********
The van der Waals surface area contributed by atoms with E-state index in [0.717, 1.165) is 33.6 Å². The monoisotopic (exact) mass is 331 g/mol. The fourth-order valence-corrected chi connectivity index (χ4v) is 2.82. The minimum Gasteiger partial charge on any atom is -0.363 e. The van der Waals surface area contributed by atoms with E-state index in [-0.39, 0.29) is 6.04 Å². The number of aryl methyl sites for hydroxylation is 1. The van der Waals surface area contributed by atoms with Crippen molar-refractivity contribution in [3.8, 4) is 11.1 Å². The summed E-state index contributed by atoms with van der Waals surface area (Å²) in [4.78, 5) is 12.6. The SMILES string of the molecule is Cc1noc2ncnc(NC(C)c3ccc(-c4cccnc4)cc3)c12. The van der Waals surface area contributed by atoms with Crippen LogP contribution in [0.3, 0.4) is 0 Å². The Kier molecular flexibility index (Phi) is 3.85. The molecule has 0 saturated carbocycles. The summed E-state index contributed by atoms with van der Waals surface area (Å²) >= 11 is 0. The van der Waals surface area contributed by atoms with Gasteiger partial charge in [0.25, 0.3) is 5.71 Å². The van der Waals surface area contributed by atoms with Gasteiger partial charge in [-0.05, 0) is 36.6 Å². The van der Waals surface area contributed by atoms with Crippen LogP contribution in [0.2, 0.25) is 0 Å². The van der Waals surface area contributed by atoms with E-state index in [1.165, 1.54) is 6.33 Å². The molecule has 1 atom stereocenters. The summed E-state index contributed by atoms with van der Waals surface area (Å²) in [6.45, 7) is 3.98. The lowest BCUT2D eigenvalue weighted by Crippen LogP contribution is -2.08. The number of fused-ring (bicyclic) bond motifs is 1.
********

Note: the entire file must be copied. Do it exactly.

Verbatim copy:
The van der Waals surface area contributed by atoms with E-state index in [0.717, 1.165) is 33.6 Å². The monoisotopic (exact) mass is 331 g/mol. The fourth-order valence-corrected chi connectivity index (χ4v) is 2.82. The minimum Gasteiger partial charge on any atom is -0.363 e. The van der Waals surface area contributed by atoms with E-state index in [-0.39, 0.29) is 6.04 Å². The number of aryl methyl sites for hydroxylation is 1. The van der Waals surface area contributed by atoms with Crippen molar-refractivity contribution in [3.8, 4) is 11.1 Å². The summed E-state index contributed by atoms with van der Waals surface area (Å²) in [4.78, 5) is 12.6. The SMILES string of the molecule is Cc1noc2ncnc(NC(C)c3ccc(-c4cccnc4)cc3)c12. The van der Waals surface area contributed by atoms with Crippen LogP contribution in [0.3, 0.4) is 0 Å². The Kier molecular flexibility index (Phi) is 3.85. The molecule has 0 saturated carbocycles. The summed E-state index contributed by atoms with van der Waals surface area (Å²) >= 11 is 0. The van der Waals surface area contributed by atoms with Gasteiger partial charge in [0.25, 0.3) is 5.71 Å². The van der Waals surface area contributed by atoms with Gasteiger partial charge in [-0.05, 0) is 36.6 Å². The van der Waals surface area contributed by atoms with Crippen LogP contribution in [0.2, 0.25) is 0 Å². The van der Waals surface area contributed by atoms with E-state index in [1.165, 1.54) is 6.33 Å². The molecule has 1 atom stereocenters. The summed E-state index contributed by atoms with van der Waals surface area (Å²) in [6.45, 7) is 3.98. The lowest BCUT2D eigenvalue weighted by Crippen LogP contribution is -2.08. The number of fused-ring (bicyclic) bond motifs is 1.